Priyadarshini: Gallery

A collection of Priya’s art works showing her engagement with weaving, rafoogari, indigo dyeing, paper, natural fibres.

An Unperfect Swaraj: A P.R.M Studio

The making of 3 Public Art Installations | Camouflage Net, Jute and Cotton Strips | 2015

In this array of images, one sees three works in the (In)Visible series of weaves, through various stages of their making. Priya specially created them for the sets of the Indian Languages Festival Samanvay 2015 & 16. This public art installation, at different times, invited everyone to partake in the making as well as revelations of ‘an unperfect swaraj’ — perfectly blending nature’s sounds, her entire household including her dogs, her friends, random visitors, even a post-wedding photography crew! But by weaving coloured strips of cloth from military camouflage nets into a different incarnation, and displaying them in a public place, she was actually creating an unprecedented language, reminding us about the histories and peoples that had long been marginalised and rendered invisible, and the urgent need for them to be included in our discourses, in all their tones and shades. She so beautifully subverted the violent history of the camouflage net, by telling us not to use it to shield ourselves from any enemy, but to blossom out fearlessly in all our colours.

Early Works: Weavings & Tapestry

Priya’s engagement with various Indian weaves encouraged her to connect with weaving traditions in other parts of the world, and she went to study tapestry weaving at the Royal College of Arts, London and the West Dean College, Sussex, UK., under the aegis of a Commonwealth Fellowship and Charles Wallace Trust (India) Scholarship. During this intensive phase of understanding textiles and weaving methods across borders, Priya recovered the idea of ‘connection’ as an important motif in her artistic work.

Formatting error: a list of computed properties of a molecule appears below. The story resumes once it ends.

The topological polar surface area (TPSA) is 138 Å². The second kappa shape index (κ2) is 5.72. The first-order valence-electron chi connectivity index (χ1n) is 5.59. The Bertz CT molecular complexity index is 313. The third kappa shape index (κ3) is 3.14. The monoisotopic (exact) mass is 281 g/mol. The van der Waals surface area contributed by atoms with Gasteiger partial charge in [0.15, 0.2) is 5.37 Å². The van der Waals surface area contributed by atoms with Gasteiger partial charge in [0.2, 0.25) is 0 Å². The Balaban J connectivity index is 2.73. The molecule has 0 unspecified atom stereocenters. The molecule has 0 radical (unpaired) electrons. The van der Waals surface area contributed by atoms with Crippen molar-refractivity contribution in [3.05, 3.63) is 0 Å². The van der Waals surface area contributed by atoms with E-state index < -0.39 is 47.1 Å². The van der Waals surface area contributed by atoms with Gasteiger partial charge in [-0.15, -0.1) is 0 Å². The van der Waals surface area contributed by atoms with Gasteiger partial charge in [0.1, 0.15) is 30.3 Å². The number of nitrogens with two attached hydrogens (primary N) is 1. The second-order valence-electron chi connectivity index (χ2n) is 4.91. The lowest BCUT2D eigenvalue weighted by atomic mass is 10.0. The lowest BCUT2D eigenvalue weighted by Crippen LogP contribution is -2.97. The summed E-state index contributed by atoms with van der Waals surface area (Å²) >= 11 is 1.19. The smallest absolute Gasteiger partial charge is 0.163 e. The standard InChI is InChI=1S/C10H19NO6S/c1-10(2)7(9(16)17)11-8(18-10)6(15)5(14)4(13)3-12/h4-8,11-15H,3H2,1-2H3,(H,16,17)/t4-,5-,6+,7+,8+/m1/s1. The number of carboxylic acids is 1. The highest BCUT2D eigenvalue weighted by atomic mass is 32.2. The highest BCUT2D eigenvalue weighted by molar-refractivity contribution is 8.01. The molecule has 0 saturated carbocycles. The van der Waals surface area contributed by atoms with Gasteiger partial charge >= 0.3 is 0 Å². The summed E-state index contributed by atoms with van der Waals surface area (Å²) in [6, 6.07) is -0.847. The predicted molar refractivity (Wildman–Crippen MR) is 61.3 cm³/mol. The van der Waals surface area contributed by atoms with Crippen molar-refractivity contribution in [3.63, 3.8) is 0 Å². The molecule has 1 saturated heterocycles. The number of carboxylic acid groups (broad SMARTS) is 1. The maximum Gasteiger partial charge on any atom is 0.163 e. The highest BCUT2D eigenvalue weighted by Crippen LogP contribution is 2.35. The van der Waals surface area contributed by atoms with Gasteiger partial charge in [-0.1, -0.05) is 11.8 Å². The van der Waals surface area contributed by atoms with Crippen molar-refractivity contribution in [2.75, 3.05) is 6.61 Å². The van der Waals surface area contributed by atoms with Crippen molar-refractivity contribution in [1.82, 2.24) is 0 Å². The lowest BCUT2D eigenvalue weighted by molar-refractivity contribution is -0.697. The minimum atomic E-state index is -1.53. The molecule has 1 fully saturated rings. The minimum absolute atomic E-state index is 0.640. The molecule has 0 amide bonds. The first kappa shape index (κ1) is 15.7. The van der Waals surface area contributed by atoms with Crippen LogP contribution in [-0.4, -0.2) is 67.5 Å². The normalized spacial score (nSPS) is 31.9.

Experiments with Indigo

Priya’s association with Japanese textile expert Yoshiko Wada and her learning the practice of shibori, the Japanese dyeing technique, converged with her engagement with natural raw materials, organic farming and alternative healing therapies. The result was multiple experimentations with indigo planting and dyeing. She tested various intensities of indigo in a vat in her garden and dyed different materials ranging from papier-mâché to cotton cloth, to discover newer colours and textures day after day.

Rafoo-Inspired Works

Priya hailed from Najibabad, famous for its rafoogari (traditional darning) work. Through her years of fight with cancer, she saw the stark parallel between the native rafoogar’s work of repairing old fabrics and the processes that must heal the fabric of her own life. It steered Priya into another intense journey, artistic as well as existential. She began to reunderstand the notion of ‘imperfection’ and saw that no claim to modernity was valid if it attempted to construct a false sense of perfection and independence, decrying its past, camouflaging its wounds. Priya's discovery of the ‘rafoo’ as a metaphor of healing was a turning point in her life and artistic career. Her studies on the history and practice of rafoogari are now being complied into a book.

Natural Fibres and Mixed Media

As Priya discovered the deep connections among different materials during her work with rafoogars and weavers, she began to make them visible through her art. She started a new search for ‘not-so-perfect’ materials that do not mind revealing the threads inside them. Her frames during this phase of work showed threads coming out of different textures and material – rags, paper pulp, mixed media. And, as time passed, the threads became different, too – all sorts of organic material including dried coconut flowers, banana fibres, Daphne bark, and anything interesting that she found on the road.

Towards a New Script: Art-making with Words

Towards the end of her life, Priya was getting more and more interested in exploring the correlations between forms of human language and natural materials. She had begun weaving scripts into her works and wanted to link the dastangoi, a traditional form of storytelling with her rafoogari-based work. The promises of these works were yet to be fulfilled, but we still see the direction of her thoughts—towards creating a new script, a revolutionary art-making practice.